I am not raising the issue because I disagree with the majority in the Texas case and others that have been decided via the Shadow Docket, but because the justice’s refusal to share their rationale for their decisions threatens to undermine both the nation’s jurisprudence and public support for the Court which, according to Gallup, has fallen below 50% for only the third time in the past 20 years.

As an attorney, a legal scholar, and a citizen who believes our judicial system is both the heart and soul of our democracy, I fear what may happen if Americans lose faith in the Court. For the good of our nation, I pray that the justices abandon the Shadow Docket and once again share their wisdom, knowledge, and reasoning with us.

From exploding Pintos to out of control Teslas, trial lawyers fight to make cars safer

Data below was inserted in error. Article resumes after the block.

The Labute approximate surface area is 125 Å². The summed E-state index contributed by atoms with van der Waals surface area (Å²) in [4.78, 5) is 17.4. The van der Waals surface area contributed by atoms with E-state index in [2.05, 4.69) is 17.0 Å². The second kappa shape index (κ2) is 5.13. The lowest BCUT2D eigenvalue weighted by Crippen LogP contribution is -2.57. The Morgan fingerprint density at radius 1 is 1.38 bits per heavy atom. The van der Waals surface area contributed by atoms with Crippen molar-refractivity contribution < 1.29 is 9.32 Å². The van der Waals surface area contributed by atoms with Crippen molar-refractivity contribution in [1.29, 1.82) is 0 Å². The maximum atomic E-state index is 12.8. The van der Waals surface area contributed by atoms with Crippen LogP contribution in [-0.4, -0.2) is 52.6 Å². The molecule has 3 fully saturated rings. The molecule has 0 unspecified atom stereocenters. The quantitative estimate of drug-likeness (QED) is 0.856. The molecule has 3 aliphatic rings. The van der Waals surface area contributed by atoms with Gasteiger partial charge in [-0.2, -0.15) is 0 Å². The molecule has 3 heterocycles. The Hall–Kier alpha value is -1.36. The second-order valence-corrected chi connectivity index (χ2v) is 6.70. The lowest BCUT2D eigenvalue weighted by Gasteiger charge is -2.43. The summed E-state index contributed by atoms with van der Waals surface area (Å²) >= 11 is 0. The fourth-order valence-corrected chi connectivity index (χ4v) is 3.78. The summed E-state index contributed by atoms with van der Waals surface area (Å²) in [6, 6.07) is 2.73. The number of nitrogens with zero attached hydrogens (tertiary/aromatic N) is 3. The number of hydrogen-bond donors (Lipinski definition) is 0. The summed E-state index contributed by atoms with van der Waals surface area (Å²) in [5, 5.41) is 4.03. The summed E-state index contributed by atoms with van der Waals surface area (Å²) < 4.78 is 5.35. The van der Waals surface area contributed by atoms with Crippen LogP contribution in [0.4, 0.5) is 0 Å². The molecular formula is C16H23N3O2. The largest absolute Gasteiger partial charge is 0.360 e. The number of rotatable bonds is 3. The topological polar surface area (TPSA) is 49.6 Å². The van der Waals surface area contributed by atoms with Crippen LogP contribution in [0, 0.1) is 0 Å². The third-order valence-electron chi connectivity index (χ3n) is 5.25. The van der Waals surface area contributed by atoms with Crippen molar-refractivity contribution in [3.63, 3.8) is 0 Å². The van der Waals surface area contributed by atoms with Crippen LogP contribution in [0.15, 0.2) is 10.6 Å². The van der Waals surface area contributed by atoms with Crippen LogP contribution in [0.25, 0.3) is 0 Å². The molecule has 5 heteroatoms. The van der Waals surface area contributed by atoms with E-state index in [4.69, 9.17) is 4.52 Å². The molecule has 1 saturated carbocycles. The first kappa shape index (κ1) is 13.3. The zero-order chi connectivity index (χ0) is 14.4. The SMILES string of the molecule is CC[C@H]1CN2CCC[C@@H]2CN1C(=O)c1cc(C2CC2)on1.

Attorney David BetrasOn August 10, 1978, three teenage girls, sisters Lyn and Judy Ulrich and their cousin Donna traveling to volley practice on Route 33 in Goshen, Indiana were incinerated when the gas tank in their 1973 Ford Pinto exploded after the vehicle was rear-ended by a van. Technically speaking, they were killed in an auto accident. In reality, however, they were murdered by corporate greed.

That is because Ford executives, including President Lee Iacocca, knew the Pinto was a four-wheeled death trap. Rushed into production in 1970 after only two years of development and testing, the Pinto was Ford’s response to the influx of foreign-made subcompact cars into the American market that began in the late ‘60s. During the design process company engineers sounded alarms about the gas tank which was, for a number of reasons, vulnerable to rupture in low-speed rear-end collisions. They were also concerned because a large empty space behind the backseat allowed the entire back third of the car to crumple, wedging the body and frame tightly against the car doors, making them virtually impossible to open.